NASA looks to ice, shuttle parts for clues
SPACE CENTER, Houston
Investigators are trying to identify an object spotted near Columbia shortly after it reached orbit as they try to determine what caused the shuttle to break apart.
Retired Adm. Harold Gehman Jr., who is leading an independent board investigating the disaster, told reporters yesterday that the tracking data from the U.S. Space Command Center in Nebraska could potentially be water that is routinely dumped from the shuttle, which then turned to ice.
“It could well have been an on-orbit piece associated with the shuttle which was supposed to have been there,” Gehman said. He stressed that the report still needs to be analyzed.
Meanwhile, investigators continued to study a 2-foot section of Columbia’s wing and a 300-pound object that appears to be a door panel from one of the shuttle’s wheel wells found in Texas.
The wing includes the carbon-covered edge designed to protect Columbia’s insulating tiles during re-entry and could provide hard evidence of what went wrong, NASA Administrator Sean O’Keefe said Saturday.
Gehman would not comment yesterday on whether the wing piece was from the shuttle’s left side, which could prove significant because Columbia’s troubles began in the left wing.
Sharon offers limited truce to Palestinians
Israel has offered the Palestinians a gradual cease-fire, a senior government official said yesterday, while suggesting that efforts to remove Yasser Arafat as Palestinian leader will intensify after the U.S.-Iraq conflict is resolved.
Also yesterday, Prime Minister Ariel Sharon was awarded the task of forming a coalition, a formality that starts the clock ticking.
Sharon has six weeks to form a government and – if the moderate Labor Party doesn’t budge on its refusal to join with Sharon’s Likud – the re-elected prime minister may have to rely on extreme right-wing and religious parties for a majority. Such a coalition would make concessions to the Palestinians nearly impossible.
Sharon offered the limited truce in secret talks last week with senior Palestinian negotiator Ahmed Qureia. There was speculation that the meeting – the prime minister’s first with a Palestinian negotiator in about a year – was aimed at persuading Labor to join his coalition.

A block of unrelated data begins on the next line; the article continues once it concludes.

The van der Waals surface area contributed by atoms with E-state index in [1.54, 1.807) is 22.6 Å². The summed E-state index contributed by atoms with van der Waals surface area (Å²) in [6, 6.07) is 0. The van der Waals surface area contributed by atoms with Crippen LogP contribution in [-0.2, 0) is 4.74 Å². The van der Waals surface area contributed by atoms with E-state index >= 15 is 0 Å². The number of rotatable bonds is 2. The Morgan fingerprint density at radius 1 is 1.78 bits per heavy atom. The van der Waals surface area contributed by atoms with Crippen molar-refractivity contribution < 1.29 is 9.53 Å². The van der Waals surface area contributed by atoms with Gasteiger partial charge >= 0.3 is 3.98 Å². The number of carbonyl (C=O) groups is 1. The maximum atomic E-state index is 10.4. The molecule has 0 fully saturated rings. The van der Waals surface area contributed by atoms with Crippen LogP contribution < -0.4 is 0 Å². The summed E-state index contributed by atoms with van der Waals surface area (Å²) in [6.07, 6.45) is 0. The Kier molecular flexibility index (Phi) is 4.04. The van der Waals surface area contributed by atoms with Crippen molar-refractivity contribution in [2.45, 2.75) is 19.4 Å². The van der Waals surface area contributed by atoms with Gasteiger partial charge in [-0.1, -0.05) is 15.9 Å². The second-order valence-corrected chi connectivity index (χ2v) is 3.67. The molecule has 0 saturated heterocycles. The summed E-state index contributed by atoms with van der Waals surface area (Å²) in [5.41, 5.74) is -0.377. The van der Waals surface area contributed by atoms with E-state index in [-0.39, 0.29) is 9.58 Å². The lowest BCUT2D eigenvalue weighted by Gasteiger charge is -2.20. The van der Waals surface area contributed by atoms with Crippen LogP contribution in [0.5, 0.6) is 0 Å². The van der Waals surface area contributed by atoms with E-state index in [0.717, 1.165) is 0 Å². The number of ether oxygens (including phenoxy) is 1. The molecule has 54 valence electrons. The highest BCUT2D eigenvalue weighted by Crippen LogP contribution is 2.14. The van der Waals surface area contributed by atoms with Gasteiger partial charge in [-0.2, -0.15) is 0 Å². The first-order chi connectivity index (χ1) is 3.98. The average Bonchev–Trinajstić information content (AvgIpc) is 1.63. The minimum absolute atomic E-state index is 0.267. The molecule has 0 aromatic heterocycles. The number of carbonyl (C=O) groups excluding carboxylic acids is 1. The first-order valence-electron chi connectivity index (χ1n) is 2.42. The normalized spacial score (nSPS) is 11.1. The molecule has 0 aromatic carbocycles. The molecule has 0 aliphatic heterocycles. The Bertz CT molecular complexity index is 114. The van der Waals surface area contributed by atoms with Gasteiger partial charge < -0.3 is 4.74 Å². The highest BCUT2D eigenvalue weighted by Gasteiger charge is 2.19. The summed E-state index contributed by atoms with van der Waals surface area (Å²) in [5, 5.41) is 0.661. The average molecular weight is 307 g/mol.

Labor has said it would not enter a Sharon-led government unless he agreed to withdraw from the Gaza Strip immediately and resume peace talks.
N. Korea nuclear concerns develop
The official Bush administration view of North Korea’s nuclear breakout is that, while troubling, it does not amount to a crisis. Yet that is exactly the word that comes to mind when Defense Secretary Donald Rumsfeld talks about its dangers.
To Rumsfeld, it’s not simply a matter of North Korea becoming a nuclear weapons state. The CIA estimates that the communist-ruled country has had one or two nuclear weapons for a decade.
In his view the bigger danger is that, by cranking up a nuclear weapons production complex that had been idled under U.N. seal since 1994, a cash-starved North Korea could produce enough nuclear materials to sell to terrorist states or terror networks who might make America a target.
“It’s pretty clear that if they restart the reprocessing plant, they could have nuclear materials sufficient to make an additional six or eight weapons,” Rumsfeld said.
France, Germany: disarm Iraq with force
France and Germany intend to present a proposal to the U.N. Security Council next week to send U.N. soldiers to disarm Iraq, the German defense minister said yesterday.
The plan, according to a German newsmagazine, involves reconnaissance missions, the deployment of thousands of U.N. peacekeepers and tripling the number of U.N. weapons inspectors.
In Paris, the French government yesterday denied the existence of a “secret plan” with Germany, saying France had previously proposed increasing the number of arms inspectors. That denial – plus Defense Minister Peter Struck’s inability to offer concrete details of the reported plan – created an appearance of disarray in the Franco-German alliance against Washington’s hard-line stance on Iraq.
British, U.S. military dispatched to Kuwait
CAMP VIRGINIA, Kuwait
The key launch pad for a future war on Iraq bustles with tens of thousands of U.S. and British soldiers. Military convoys clog highways, and the entire northern half of Kuwait is sealed off as a military operations zone.
“Every day this thing grows by leaps and bounds,” Lt. Col. Jeffrey Helmick said.
“We’re bursting at the seams,” said Helmick, commander of the U.S. Army’s 6th Transportation Battalion, which helps truck tons of supplies from ports of entry to desert camps near the Iraqi border.
Officials will say little about the total number of U.S. troops being dispatched to Kuwait before a possible war. Washington says war is likely to begin soon because Iraq has failed to rid Iraq of all biological, chemical and nuclear weapons – weapons Iraq denies it has.